The context
Challenges are piling up for our humanity (climate change, resource depletion, disappearance of species, pandemics, recourse to war going as far as nuclear risk, nationalism and xenophobia, inequalities and glaring injustices, compulsory migration-refuge, etc.): our spacecraft “Earth”, although damaged, risks soon seeing the Anthropocene give way. I will not dwell today on all these immense problems which are essentially generated by our societies and human relationships, the leaders we give ourselves, our inability to go beyond traditions, selfishness, the quest for power…and our unreasonable demographics.

Because we have dealt with this extensively in our previous Assemblies, we suggest Elies and I, this time approaching these major problems from the angle: what must we, scientific workers, do so that Science is more of a solution than a problem? Let us not content ourselves with denouncing, announcing the catastrophe, but let us see objectively the Science and technology of this first quarter of the 21st century.

It is not surprising that Science, which is a human work, is ambivalent.

On the one hand, advances in science cover all areas with significant successes. Science and technology have made it possible to create vaccines against Ebola and against malaria in children, they have made it possible in record time to produce (which does not mean to make available whatever the country and the financial means) vaccines against Covid-19 as it might have seemed like science fiction a few years ago. Genetic techniques consisting in deleting, replacing or adding a DNA sequence at a specific location are very promising. No-till agriculture is growing rapidly (especially in South America) resulting in less erosion, increased biodiversity and little or no use of fertilizers and pesticides. Let us also mention the progress of quantum computers, the progress of artificial intelligence or the use of gene sequencing to understand the intestinal microbiota but also human evolution and migration, the discovery of links between the configuration of proteins and neuro-degenerative diseases, and 70 years after their prediction, the discovery of gravitational waves, etc. I have stopped here with an enumeration concerning very different fields and deliberately mixing fundamental research and applied research that could cover pages and pages. It is true that it is one of the epics of the “Homo Sapiens” adventure which must be mainly an open work, produced and beneficial on all continents.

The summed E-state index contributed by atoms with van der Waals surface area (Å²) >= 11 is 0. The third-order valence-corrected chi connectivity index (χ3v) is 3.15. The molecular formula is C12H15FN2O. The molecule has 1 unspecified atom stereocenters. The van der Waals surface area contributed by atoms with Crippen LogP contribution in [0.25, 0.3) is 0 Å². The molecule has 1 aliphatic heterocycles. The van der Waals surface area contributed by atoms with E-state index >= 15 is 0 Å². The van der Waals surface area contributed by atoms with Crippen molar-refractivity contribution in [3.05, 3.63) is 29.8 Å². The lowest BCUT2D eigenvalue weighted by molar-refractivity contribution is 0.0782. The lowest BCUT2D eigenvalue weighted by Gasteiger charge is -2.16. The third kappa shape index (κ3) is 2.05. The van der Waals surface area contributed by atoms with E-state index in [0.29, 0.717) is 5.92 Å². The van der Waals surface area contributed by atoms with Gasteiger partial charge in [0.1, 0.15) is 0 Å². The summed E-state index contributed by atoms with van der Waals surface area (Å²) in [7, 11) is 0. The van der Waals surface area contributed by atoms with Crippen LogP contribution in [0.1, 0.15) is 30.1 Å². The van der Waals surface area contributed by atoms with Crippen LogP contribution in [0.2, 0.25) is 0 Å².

But on the other hand, there is another observation to be made: despite the ambitious declarations, the high-profile shock resolutions of the leaders, the share of GNP devoted to research, both public and private, is stagnating and remains far from the stated objectives: only South Korea crosses 3%; France, for example, remains at 2.2%. On the other hand, and particularly when economic or political domination is at stake, the red lines turn green: we then observe the increase in military budgets and particularly in research for military purposes. We remain far from the need to put all human intelligence at the service of the battle against the great challenges mentioned above. As an image of the mode of development over the last centuries, I will take the case of energy. From the simple use of our muscles and those of domestic animals, water and wind in the neighborhood we have moved on to the exploitation of all the past and present production of our “boiler”, the sun. How did the leaders manage all this? Alongside advances in knowledge and know-how, they set in motion the race to acquire resources by all means, war and colonization.